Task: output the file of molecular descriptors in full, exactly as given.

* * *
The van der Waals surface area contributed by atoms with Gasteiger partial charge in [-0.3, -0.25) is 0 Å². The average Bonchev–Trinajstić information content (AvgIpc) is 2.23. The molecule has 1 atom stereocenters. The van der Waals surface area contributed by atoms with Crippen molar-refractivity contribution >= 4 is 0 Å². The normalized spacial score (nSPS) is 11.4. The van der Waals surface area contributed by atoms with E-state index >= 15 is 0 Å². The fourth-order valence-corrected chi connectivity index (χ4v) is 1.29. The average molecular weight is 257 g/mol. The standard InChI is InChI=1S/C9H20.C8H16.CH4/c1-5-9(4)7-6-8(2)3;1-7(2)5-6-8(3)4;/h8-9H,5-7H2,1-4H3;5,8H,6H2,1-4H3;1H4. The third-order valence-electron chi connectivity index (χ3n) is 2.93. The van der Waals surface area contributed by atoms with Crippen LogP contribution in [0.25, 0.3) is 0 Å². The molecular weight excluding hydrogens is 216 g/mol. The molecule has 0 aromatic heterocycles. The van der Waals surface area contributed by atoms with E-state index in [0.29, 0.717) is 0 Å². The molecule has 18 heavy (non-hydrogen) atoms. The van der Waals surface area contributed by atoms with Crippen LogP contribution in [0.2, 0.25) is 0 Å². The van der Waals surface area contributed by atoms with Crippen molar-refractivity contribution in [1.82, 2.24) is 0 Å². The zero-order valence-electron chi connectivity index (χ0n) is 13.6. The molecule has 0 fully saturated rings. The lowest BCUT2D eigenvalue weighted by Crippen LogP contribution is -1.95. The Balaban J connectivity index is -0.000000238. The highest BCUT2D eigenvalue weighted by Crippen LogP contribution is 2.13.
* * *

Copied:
The van der Waals surface area contributed by atoms with Gasteiger partial charge in [-0.3, -0.25) is 0 Å². The average Bonchev–Trinajstić information content (AvgIpc) is 2.23. The molecule has 1 atom stereocenters. The van der Waals surface area contributed by atoms with Crippen molar-refractivity contribution >= 4 is 0 Å². The normalized spacial score (nSPS) is 11.4. The van der Waals surface area contributed by atoms with E-state index >= 15 is 0 Å². The fourth-order valence-corrected chi connectivity index (χ4v) is 1.29. The average molecular weight is 257 g/mol. The standard InChI is InChI=1S/C9H20.C8H16.CH4/c1-5-9(4)7-6-8(2)3;1-7(2)5-6-8(3)4;/h8-9H,5-7H2,1-4H3;5,8H,6H2,1-4H3;1H4. The third-order valence-electron chi connectivity index (χ3n) is 2.93. The van der Waals surface area contributed by atoms with Crippen LogP contribution in [0.25, 0.3) is 0 Å². The molecular weight excluding hydrogens is 216 g/mol. The molecule has 0 aromatic heterocycles. The van der Waals surface area contributed by atoms with E-state index in [0.29, 0.717) is 0 Å². The molecule has 18 heavy (non-hydrogen) atoms. The van der Waals surface area contributed by atoms with Crippen LogP contribution in [0.2, 0.25) is 0 Å². The van der Waals surface area contributed by atoms with Crippen molar-refractivity contribution in [1.82, 2.24) is 0 Å². The zero-order valence-electron chi connectivity index (χ0n) is 13.6. The molecule has 0 fully saturated rings. The lowest BCUT2D eigenvalue weighted by Crippen LogP contribution is -1.95. The Balaban J connectivity index is -0.000000238. The highest BCUT2D eigenvalue weighted by Crippen LogP contribution is 2.13.